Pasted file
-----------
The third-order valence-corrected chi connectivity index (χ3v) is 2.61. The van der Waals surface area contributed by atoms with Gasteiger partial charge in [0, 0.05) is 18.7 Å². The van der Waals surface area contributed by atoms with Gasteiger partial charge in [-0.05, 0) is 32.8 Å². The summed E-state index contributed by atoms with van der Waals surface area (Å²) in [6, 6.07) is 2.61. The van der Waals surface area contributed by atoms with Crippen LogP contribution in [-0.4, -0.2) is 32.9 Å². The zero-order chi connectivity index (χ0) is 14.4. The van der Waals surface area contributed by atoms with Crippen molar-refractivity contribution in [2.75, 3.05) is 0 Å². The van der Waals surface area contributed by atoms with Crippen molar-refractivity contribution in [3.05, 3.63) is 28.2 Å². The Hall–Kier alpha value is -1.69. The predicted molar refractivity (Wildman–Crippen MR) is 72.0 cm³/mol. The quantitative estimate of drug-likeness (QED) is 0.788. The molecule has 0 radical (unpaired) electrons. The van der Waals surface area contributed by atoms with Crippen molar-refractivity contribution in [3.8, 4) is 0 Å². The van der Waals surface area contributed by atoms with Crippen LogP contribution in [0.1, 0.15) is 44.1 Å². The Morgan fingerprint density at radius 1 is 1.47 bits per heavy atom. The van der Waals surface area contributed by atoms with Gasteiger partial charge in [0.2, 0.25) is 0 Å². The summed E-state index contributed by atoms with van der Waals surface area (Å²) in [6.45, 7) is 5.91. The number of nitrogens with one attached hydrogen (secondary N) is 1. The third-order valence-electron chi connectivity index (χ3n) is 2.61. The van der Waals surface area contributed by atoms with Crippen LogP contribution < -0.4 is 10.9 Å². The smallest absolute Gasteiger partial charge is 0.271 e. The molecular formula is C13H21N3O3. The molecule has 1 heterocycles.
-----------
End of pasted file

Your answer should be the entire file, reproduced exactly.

The third-order valence-corrected chi connectivity index (χ3v) is 2.61. The van der Waals surface area contributed by atoms with Gasteiger partial charge in [0, 0.05) is 18.7 Å². The van der Waals surface area contributed by atoms with Gasteiger partial charge in [-0.05, 0) is 32.8 Å². The summed E-state index contributed by atoms with van der Waals surface area (Å²) in [6, 6.07) is 2.61. The van der Waals surface area contributed by atoms with Crippen LogP contribution in [-0.4, -0.2) is 32.9 Å². The zero-order chi connectivity index (χ0) is 14.4. The van der Waals surface area contributed by atoms with Crippen molar-refractivity contribution in [2.75, 3.05) is 0 Å². The van der Waals surface area contributed by atoms with Crippen molar-refractivity contribution in [3.05, 3.63) is 28.2 Å². The Hall–Kier alpha value is -1.69. The predicted molar refractivity (Wildman–Crippen MR) is 72.0 cm³/mol. The quantitative estimate of drug-likeness (QED) is 0.788. The molecule has 0 radical (unpaired) electrons. The van der Waals surface area contributed by atoms with Crippen molar-refractivity contribution in [3.8, 4) is 0 Å². The van der Waals surface area contributed by atoms with Crippen LogP contribution in [0.1, 0.15) is 44.1 Å². The Morgan fingerprint density at radius 1 is 1.47 bits per heavy atom. The van der Waals surface area contributed by atoms with Gasteiger partial charge in [0.2, 0.25) is 0 Å². The summed E-state index contributed by atoms with van der Waals surface area (Å²) in [6.45, 7) is 5.91. The number of nitrogens with one attached hydrogen (secondary N) is 1. The third-order valence-electron chi connectivity index (χ3n) is 2.61. The van der Waals surface area contributed by atoms with Crippen LogP contribution < -0.4 is 10.9 Å². The smallest absolute Gasteiger partial charge is 0.271 e. The molecular formula is C13H21N3O3. The molecule has 1 heterocycles.